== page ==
This practical guide enables those working with young children to better understand, manage and support children's relationship with food. Revealing the different ways in which children can relate to food, it gives accessible guidance and advice about how to help children to develop psychologically healthy eating habits and behaviours, and how to tackle feeding issues such as picky eating, obesity and food anxiety. Included is an easy-to-use reference section for trouble-shooting, which contains advice on how special needs such as autism can affect children's feelings about food.
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Acknowledgements. Introduction. Section One: All about a good relationship with food. 1. What is a positive relationship with food and why does it matter? 2. Self-regulation. 3. The division of responsibility model. 4. Exposure and variety. Section Two: Under pressure. 5. What is a controlling feeding style? 6. Why is being controlling unhelpful? 7. Attention and praise. 8. Who knows best? Learning to trust children. Section Three: Food and feelings. 9. Understanding emotional eating. 10. Rewarding and punishing with food. 11. How we talk about food. 12. Reflecting on your own relationship with food. Section Four: Implications for practice - fostering a positive relationship with food. 13. Structure. 14. Content. 15. Serving family style. 16. Staff training. Section Five: Your food ethos. 17. The eating environment. 18. The social side of eating. 19. Modelling. Section Six: Nutrition and healthy eating. 20. Healthy eating and the EYFS framework. 21. Fun not fear - how to teach about nutrition. 22. Your food policy. Section Seven: Working with parents. 23. Being a team. 24. Empowering without blaming. 25. Understanding eating skills. 26. All about drinking. Section Eight: What we can do away from the table. 27. The power of play. 28. Helping children engage with their food. Section Nine: A closer look at picky eating. 29. Picky eating - is there really a problem? 30. What is behind picky eating? 31. Core principles when working with picky eaters. 32. Strategies to help picky eaters. Section Ten: Special cases. 33. ARFID. 34. Allergies and intolerances. 35. ASD. 36. Sensory processing. 37. Oral motor skills. 38. Obesity. Section Eleven: A case study. Nurture Early Learning, New Zealand. Final thoughts. Resource guide. References.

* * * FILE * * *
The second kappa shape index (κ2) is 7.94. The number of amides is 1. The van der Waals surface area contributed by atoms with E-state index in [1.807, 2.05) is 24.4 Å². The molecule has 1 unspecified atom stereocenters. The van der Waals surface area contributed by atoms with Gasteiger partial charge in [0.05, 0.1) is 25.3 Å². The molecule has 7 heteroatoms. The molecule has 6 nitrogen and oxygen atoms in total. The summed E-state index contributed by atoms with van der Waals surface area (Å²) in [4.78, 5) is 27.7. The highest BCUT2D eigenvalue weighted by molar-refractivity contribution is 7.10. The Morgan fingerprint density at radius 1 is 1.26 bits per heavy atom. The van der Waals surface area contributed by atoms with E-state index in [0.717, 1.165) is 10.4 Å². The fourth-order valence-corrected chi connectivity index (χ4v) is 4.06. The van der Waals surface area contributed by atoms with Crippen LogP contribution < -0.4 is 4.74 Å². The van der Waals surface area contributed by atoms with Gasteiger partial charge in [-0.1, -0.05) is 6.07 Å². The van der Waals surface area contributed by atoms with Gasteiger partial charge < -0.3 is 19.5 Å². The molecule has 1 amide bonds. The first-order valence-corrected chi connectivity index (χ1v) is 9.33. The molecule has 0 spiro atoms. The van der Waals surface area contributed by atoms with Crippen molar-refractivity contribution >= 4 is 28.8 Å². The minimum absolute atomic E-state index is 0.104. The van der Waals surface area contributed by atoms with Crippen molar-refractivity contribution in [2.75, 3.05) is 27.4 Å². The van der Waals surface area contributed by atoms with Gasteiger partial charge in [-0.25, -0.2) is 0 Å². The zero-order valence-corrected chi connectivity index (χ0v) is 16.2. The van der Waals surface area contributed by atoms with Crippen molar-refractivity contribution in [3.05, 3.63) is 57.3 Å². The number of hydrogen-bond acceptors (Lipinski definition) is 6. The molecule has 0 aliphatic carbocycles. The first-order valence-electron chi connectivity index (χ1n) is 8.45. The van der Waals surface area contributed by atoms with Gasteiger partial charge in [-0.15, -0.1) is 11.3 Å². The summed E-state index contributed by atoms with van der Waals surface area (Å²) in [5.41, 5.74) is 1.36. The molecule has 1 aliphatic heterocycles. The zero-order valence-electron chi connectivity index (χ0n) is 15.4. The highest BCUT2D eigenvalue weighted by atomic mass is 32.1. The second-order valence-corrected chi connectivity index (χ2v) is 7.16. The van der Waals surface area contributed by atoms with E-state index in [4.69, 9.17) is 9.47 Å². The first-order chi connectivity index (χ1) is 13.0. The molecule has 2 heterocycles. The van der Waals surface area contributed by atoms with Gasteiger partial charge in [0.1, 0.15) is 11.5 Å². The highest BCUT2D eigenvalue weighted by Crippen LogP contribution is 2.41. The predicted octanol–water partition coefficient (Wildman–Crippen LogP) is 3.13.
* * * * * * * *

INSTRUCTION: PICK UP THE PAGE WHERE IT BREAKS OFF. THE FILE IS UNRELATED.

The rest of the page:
Only a few books have changed the way I think and Helping Children Develop a Positive Relationship with Food is one of them... Before reading it, I honestly thought I knew what I was doing in terms of how to provide food for a child, but Jo Cormack's book has flipped my opinions upside down and enlightened me to perhaps a more sensible and positive approach. -- Special Educational Needs Resources Blog Jo Cormack's book Helping Children Develop a Positive Relationship with Food does just that! [It] makes caring for children easier and more satisfying, and children will eat better for it. It's a win-win. -- Jenny McGlothlin MS, CCC-SLP author of Helping Your Child with Extreme Picky Eating If we are to tackle the obesity epidemic and, more importantly, build self-esteem and body confidence, we need to start working with young people from a very early age ... Cormack provides many practical ways to provide this nurturance, offering creative solutions to eating problems in young children and embedding these solutions within the practice of early years professionals. Case studies bring the book to life, making it accessible and very user-friendly. While it is aimed at professionals, I would recommend it to parents too. -- Dr Nicola Davies, Health Psychologist, Counsellor, and Author Comprehensive guidance that will support the personal, social and emotional development of young children ... Both early years professionals and parents would benefit from reading this book. -- Emma Bacon, Author of Rebalancing Your Relationship with Food As a pediatric dietitian working with families on a variety of feeding issues, I am so thrilled Jo's book is now available ... I hope to see this timely resource on the desk of each child-minder, preschool and nursery teacher in the UK and beyond. -- Natalia Stasenko MS, RD, Feeding Bytes
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